U.S. sets new restrictions on business ties and travel to Cuba
- Author: Rogelio Becker Nov 09, 2017,
Nov 09, 2017, 0:52
"We have strengthened our Cuba policies to channel economic activity away from the Cuban military and to encourage the government to move toward greater political and economic freedom for the Cuban people", said Treasury Secretary Steven Mnuchin.
President Donald Trump's administration is imposing new travel and commerce restrictions on Cuba aimed at limiting Americans from doing business with entities connected to Havana's military, intelligence and security services.
There was no immediate response to the new regulations from the Cuban government.
Obama said at the time of the detente he reached with Cuban President Raul Castro that he was trying a new approach to Cuba because decades of efforts by Washington to force change by isolating the island had not worked.
The tighter regulations were met with criticism by Senator Patrick Leahy, who said they are "what one would expect of a paranoid totalitarian government, not a democracy like ours".
Although the amount of trade under the Obama changes has not expanded as much as anticipated, a number of USA business and agricultural entities have sought contracts in Cuba.
"The hypocrisy of the White House ideologues is glaring". Republican Senator Marco Rubio of Florida, a Cuban-American, said the list failed to go far enough because it omitted companies like Gran Caribe Hotel Group and Cubanacan that have ties to the Cuban government.
"They talk about supporting entrepreneurs and the private sector", said Laverty.
In turn, they are allowing some license-free exports to the Cuban private sector.
"He is putting us in serious danger by frightening away American visitors looking to rent our properties", said Norma Hernandez, who rents out rooms on Airbnb and who said her business flourished over the past year thanks to a surge in USA visitors.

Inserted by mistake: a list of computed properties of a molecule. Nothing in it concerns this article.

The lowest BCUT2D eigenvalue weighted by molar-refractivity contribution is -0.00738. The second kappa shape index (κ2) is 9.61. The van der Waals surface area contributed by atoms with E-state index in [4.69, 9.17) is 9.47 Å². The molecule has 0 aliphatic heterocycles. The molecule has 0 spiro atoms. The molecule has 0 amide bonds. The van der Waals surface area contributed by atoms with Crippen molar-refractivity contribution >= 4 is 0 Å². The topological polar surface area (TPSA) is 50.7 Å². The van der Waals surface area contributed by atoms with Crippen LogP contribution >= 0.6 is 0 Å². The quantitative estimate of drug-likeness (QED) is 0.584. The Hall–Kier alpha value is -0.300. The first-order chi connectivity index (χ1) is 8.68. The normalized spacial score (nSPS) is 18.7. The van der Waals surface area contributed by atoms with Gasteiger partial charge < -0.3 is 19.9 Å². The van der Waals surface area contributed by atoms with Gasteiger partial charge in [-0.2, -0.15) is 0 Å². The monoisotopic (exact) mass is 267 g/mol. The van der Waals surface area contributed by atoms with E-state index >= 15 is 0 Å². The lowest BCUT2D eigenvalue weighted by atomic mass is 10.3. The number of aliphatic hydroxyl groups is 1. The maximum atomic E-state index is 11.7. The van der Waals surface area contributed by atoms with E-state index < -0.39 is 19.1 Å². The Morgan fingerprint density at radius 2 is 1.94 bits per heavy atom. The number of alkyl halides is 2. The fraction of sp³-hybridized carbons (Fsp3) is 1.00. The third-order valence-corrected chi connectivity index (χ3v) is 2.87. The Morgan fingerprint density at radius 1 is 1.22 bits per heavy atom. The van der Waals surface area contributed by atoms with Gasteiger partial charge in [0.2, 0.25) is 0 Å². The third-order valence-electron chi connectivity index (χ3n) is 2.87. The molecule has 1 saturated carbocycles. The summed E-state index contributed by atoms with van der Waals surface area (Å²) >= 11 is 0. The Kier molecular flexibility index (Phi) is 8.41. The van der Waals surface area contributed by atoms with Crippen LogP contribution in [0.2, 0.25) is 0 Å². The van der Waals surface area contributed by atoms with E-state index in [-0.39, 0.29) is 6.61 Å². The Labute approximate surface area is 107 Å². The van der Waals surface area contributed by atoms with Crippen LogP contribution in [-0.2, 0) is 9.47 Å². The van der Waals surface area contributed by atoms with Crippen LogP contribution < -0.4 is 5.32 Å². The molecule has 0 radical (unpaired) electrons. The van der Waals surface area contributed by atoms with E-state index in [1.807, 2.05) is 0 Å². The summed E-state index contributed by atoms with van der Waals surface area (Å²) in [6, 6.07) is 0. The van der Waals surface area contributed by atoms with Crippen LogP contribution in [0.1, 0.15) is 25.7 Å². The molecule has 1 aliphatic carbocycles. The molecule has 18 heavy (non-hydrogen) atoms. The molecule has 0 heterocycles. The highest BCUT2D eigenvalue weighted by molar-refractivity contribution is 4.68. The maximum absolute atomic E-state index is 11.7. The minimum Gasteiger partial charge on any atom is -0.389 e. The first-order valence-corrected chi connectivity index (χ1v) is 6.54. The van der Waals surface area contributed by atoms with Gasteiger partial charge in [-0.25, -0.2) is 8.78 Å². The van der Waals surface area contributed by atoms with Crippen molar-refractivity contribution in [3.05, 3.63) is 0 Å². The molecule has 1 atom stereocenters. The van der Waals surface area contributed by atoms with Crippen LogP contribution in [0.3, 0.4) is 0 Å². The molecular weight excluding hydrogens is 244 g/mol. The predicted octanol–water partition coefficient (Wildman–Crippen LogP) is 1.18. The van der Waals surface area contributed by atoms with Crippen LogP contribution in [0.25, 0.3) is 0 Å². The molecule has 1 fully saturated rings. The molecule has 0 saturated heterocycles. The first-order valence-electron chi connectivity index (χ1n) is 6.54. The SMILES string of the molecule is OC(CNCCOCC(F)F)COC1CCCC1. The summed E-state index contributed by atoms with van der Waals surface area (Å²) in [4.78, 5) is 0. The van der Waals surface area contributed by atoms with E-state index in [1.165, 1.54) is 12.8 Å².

The list of entities that Americans can not do business with includes a special development zone at Cuba's Mariel port, which Cuba hopes to develop into a major Caribbean industrial and shipping hub with tax and customs breaks.
But the administration said it would still allow commercial transactions and most travel arrangements that have already been made before the changes to continue.
The National Foreign Trade Council, a business lobby group in Washington, called the Mariel restriction "counterproductive" because it would hurt a Cuban government initiative that could potentially benefit Cuban workers.
In a statement, the group Engage Cuba - which advocates for an end to the U.S. embargo on Cuba - said the regulations "create a more convoluted, confusing and counterproductive approach to Cuba policy". Embassies in Havana and Washington will remain open, The Associated Press reported.
New restrictions mean that American tourists will need to primarily book a trip with organized tour groups in order to visit the country.
The administration's policy change comes 20 months after Obama became the first sitting US president in almost a century to visit the island - part of numerous efforts his administration made to thaw relations between the United States and Cuba.